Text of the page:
Friday, April 4, 2014

Why Joining the PSO is Needed to Get Recognized

Lindsay Schwartz

Until May 1st, assisted living members have the opportunity to get recognized for meeting Quality Initiative goals. Just like AHCA, NCAL’s four Quality Initiative goals are reducing hospital readmissions and antipsychotic use, as well as increasing staff stability and customer satisfaction. But in order to be recognized for readmissions and antipsychotic use, assisted living members must first join the National Patient Safety Organization for Assisted Living (PSO), which was launched at the beginning of 2014. Why? Because unlike skilled nursing centers, assisted living communities are not required to publicly report readmission and antipsychotic data.

AHCA can easily look up skilled nursing centers’ data in these two areas from the MDS to see if members are meeting the goals, but assisted living does not have a similar, government tool which reports this information. That’s why NCAL is turning to the new PSO. Quality Initiative is built around the idea that not only must we say that the long term and post-acute care profession is committed to improving quality, but that we must show that we are committed to improving quality. That’s why there are concrete numbers tied to each goal, including a 15% reduction of hospital readmissions and antipsychotic use. Without a public reporting system for assisted living communities on these two areas, NCAL had no way to demonstrate members are reaching their specified targets. Not until the PSO.

The primary function of a PSO is to allow healthcare providers to report quality and patient safety data without fear of legal discovery. So, through the National PSO for Assisted Living, members can electronically submit their performance on clinical performance outcomes (including readmits and antipsychotics use) and processes while still protecting themselves from any liability issues as a result of their data. If NCAL were to ask you for your communities’ readmission and antipsychotic data directly, this information would not be protected and could be used against your community punitively.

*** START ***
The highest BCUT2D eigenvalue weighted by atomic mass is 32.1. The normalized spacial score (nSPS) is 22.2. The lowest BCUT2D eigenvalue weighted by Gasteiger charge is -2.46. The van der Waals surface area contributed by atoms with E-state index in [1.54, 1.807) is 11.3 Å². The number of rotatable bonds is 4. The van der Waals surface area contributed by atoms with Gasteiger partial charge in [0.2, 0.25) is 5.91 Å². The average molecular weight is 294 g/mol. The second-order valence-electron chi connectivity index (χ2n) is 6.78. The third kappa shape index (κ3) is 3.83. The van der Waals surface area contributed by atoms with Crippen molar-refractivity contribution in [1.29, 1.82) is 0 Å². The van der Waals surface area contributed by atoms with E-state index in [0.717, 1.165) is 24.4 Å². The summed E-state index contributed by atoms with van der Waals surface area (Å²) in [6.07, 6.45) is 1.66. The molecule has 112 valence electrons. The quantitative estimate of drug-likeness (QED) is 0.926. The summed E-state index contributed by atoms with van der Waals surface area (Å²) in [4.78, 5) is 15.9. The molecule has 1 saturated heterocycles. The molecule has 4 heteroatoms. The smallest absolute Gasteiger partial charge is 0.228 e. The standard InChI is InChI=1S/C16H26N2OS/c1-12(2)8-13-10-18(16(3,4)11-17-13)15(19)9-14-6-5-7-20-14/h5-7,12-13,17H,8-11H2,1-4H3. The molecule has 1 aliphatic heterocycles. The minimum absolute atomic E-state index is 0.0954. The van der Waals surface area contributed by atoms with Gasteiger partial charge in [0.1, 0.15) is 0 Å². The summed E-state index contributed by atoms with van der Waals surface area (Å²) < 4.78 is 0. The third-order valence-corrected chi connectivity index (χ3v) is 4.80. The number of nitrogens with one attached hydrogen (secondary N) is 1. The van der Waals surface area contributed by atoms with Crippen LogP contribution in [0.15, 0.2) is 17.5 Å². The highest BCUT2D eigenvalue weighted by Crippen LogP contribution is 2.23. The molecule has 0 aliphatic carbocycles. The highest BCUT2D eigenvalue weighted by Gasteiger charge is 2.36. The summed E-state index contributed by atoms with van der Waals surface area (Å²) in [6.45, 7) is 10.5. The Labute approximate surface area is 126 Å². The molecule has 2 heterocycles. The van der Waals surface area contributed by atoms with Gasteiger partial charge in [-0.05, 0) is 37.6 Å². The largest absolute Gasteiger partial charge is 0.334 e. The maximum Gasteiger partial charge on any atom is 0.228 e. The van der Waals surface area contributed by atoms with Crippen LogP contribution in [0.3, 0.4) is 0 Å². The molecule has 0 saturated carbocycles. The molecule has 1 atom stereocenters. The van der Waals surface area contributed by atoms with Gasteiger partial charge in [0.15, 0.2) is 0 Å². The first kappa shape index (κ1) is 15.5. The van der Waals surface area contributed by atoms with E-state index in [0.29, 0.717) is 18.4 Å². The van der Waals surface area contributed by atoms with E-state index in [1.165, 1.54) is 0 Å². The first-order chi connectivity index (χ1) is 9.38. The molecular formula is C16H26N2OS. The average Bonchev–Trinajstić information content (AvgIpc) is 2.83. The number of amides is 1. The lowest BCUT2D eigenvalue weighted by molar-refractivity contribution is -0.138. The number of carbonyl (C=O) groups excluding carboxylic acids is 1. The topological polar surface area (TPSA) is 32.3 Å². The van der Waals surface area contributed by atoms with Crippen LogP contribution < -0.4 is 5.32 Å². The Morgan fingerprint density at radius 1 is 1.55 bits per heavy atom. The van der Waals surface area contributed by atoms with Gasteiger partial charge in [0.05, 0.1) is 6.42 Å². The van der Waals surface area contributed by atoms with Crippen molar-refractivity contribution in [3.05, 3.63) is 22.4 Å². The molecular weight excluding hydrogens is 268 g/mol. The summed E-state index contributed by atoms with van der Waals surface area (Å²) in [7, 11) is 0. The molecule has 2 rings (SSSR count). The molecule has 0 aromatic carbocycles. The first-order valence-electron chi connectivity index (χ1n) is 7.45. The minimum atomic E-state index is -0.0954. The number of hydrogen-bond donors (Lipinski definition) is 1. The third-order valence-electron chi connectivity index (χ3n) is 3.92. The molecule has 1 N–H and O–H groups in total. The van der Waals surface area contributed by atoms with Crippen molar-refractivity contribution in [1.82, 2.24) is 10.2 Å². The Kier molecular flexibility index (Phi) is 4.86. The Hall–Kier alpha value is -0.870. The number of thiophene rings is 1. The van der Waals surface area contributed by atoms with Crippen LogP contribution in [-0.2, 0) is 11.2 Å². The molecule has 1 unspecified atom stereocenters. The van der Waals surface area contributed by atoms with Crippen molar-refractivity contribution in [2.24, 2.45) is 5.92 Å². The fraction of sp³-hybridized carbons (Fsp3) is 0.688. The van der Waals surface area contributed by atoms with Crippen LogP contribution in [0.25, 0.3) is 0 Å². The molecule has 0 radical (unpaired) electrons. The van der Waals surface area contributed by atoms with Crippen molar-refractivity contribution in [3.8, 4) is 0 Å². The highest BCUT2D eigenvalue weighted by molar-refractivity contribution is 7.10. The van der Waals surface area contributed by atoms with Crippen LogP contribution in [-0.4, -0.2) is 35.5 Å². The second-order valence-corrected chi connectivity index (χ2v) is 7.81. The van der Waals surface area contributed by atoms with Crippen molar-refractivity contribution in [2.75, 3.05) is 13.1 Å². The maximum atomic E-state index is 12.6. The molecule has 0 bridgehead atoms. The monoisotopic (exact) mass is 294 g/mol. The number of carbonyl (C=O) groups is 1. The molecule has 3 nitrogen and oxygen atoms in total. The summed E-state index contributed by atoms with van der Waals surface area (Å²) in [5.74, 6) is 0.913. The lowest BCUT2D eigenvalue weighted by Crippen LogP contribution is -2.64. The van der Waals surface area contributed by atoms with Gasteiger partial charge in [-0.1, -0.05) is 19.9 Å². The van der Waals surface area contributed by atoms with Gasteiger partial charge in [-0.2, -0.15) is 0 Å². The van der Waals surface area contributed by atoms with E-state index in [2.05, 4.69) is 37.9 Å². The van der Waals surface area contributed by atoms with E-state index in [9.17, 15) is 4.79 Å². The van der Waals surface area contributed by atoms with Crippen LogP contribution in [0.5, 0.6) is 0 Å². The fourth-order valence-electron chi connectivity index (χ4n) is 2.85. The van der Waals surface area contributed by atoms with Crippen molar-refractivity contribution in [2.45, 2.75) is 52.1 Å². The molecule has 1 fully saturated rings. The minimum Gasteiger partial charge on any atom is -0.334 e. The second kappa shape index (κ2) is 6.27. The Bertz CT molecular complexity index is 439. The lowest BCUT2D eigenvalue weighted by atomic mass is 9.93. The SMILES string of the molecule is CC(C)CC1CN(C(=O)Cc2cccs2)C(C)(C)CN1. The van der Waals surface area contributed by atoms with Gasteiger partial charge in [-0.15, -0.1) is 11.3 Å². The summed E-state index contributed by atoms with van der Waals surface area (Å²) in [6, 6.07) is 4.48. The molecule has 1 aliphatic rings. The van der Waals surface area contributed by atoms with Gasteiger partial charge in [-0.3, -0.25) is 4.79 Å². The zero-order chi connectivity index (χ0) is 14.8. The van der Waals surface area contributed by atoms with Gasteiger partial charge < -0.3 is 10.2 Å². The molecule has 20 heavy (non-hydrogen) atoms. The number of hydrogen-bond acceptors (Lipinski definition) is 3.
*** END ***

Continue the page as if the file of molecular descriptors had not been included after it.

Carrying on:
In order to protect communities but still recognize them for their amazing efforts, NCAL is asking assisted living members to join the PSO and then submit their rehospitalization and antipsychotic data for the First Quarter of 2014. (Get started now!) Then, members must notify NCAL that they have met either of these two goals through separate online surveys in order to signify their interest in being honored through the Quality Initiative Recognition Program. Again, in order to protect assisted living communities from legal discovery, NCAL cannot access individual data reported in the PSO.

Let NCAL know you have achieved a 15% reduction or hold only a 5% rate for hospital readmissions and for antipsychotic use in Q1 2014, and you could be recognized through the 2014 Quality Initiative Recognition Program!

Reporting quality and patient safety data is key for any organization - assisted living or skilled nursing - to identify areas for improvement and monitor their progress. Even if your community has not met the Quality Initiative goals, joining the PSO is a great way to get started on your quality journey. Beyond readmissions and antipsychotic use, the PSO will track medication errors, falls, pressure ulcers, pain management and more. And it’s more than a tracking tool – the PSO also provides exclusive materials on best practices and other education to help you improve in these areas. NCAL is even covering the start-up costs to keep costs to members as minimal as possible. Learn more about potential costs.

You can also learn more about the PSO in an upcoming webinar:

So, get recognized now for meeting your antipsychotic and readmissions goals by joining the PSO today. And build the roadmap to continue on your quality journey for tomorrow.

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